Certainly, Campbell has a few favorites from the exhibition. After graduation, he went to work for Wheeling Pittsburgh Steel. “I was transferred to Cleveland, Ohio,” he says, “and when we’d go back to see our family in Bradford, we’d drive right through Sharon, Pennsylvania.”

The latest works in the collection, from the second half of the 1960s, are typical of the reportorial painting style Rockwell developed while documenting social issues for Look magazine. Tube Mill Operator was painted for the Sharon Steel Corporation in 1968. Rockwell spent hours at the plant observing steelmaking and then produced individual illustrations of each step of the process. Art courtesy of Jack and Martha Campbell; licensed by Norman Rockwell Licensing, Niles, Ill.  

As it happens, Rockwell created a series of paintings about the steelmaking process for Sharon Steel Corporation, and the Campbells own two of these. “While [these paintings] are not my wife’s favorite pieces of Rockwell art, I imagine they might be mine,” he says.
Chances are that many Americans have a Rockwell favorite. For 60 years, the artist created paintings for everything from magazine covers to advertisements to illustrated books, including more than 300 covers for The Saturday Evening Post. His subjects, from the sleeping child in Night Before Christmas to the steel mill worker in Tube Mill Operator (both part of the exhibition), are indelibly American.

All the more reason the Campbells believe Pitt-Bradford was the right place to display their Rockwell collection. For them, the campus was and is a place of opportunity. “Pitt-Bradford gave us a chance we may never have received,” says Jack Campbell. “It gives a lot of people a chance to go to school, to succeed.” He credits the efforts of former Pitt-Bradford President Richard McDowell and current President Livingston Alexander with providing that chance.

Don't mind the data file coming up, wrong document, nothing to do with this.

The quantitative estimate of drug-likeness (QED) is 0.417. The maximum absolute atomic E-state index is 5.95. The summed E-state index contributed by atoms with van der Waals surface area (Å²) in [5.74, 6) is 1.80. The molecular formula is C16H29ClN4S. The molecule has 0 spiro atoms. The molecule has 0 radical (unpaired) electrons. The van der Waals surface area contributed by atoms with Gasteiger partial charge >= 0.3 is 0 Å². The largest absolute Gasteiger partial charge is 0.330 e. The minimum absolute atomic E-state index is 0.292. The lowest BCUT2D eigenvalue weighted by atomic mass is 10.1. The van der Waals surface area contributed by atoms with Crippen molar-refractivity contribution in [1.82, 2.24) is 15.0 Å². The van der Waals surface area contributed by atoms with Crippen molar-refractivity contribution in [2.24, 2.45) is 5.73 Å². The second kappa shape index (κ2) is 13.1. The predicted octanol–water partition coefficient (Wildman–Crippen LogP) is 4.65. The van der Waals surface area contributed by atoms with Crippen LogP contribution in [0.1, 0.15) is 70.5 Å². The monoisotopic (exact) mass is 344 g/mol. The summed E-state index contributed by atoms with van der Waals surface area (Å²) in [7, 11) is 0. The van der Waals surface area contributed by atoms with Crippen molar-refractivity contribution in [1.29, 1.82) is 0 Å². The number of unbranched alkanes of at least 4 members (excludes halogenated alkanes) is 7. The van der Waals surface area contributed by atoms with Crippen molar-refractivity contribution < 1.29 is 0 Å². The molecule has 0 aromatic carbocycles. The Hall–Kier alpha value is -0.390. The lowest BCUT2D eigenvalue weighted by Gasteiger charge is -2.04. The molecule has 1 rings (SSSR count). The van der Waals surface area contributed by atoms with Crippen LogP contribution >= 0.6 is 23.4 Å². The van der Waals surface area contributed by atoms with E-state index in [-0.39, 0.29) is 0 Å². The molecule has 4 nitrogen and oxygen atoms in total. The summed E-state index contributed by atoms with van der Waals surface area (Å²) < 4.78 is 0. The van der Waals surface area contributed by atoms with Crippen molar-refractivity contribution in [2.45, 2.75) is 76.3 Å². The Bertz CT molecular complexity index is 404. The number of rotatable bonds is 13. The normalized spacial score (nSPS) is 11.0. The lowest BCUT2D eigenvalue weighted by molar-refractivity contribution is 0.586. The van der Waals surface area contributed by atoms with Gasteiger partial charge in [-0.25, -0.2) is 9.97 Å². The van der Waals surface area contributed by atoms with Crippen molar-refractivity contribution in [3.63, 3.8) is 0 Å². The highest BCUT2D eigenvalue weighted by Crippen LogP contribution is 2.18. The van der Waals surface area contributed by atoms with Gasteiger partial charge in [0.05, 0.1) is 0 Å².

McDowell and Alexander both know Jack and Martha Campbell as steadfast supporters of Pitt-Bradford. “They have a great love for their alma mater,” says Alexander, “which prompted them to lend us their treasured art collection. We are grateful to them for providing to the people of this region the rare opportunity to enjoy the timeless work of Norman Rockwell.”

The campus embraced the Campbell collection and created a series of events to celebrate the exhibit. Pitt faculty in history and art history presented lectures on Rockwell and his times. Soprano Nicole Cabell, the BBC Cardiff Singer of the World 2005 (the first American to win the competition in 20 years), gave a recital. One of Rockwell’s nephews, artist Richard Rockwell, visited campus to talk about his famous uncle, and Alec Chien, prize-winning pianist, closed the celebration with a performance of Mussorgsky’s Pictures at an Exhibition.

For now, the Campbells have returned to their home in Spring, Texas. But they’ll be back in Bradford soon enough, to visit family and keep up with the campus.

As Campbell talks about Pitt-Bradford today, it’s clear that he has assimilated a bit of Rockwell over the years. He mentions the many varieties of trees, how in the fall the leaves of hardwoods glow with colors that would challenge the most daring artist’s palette.

“In October,” he says, “it’s just out of a painting.”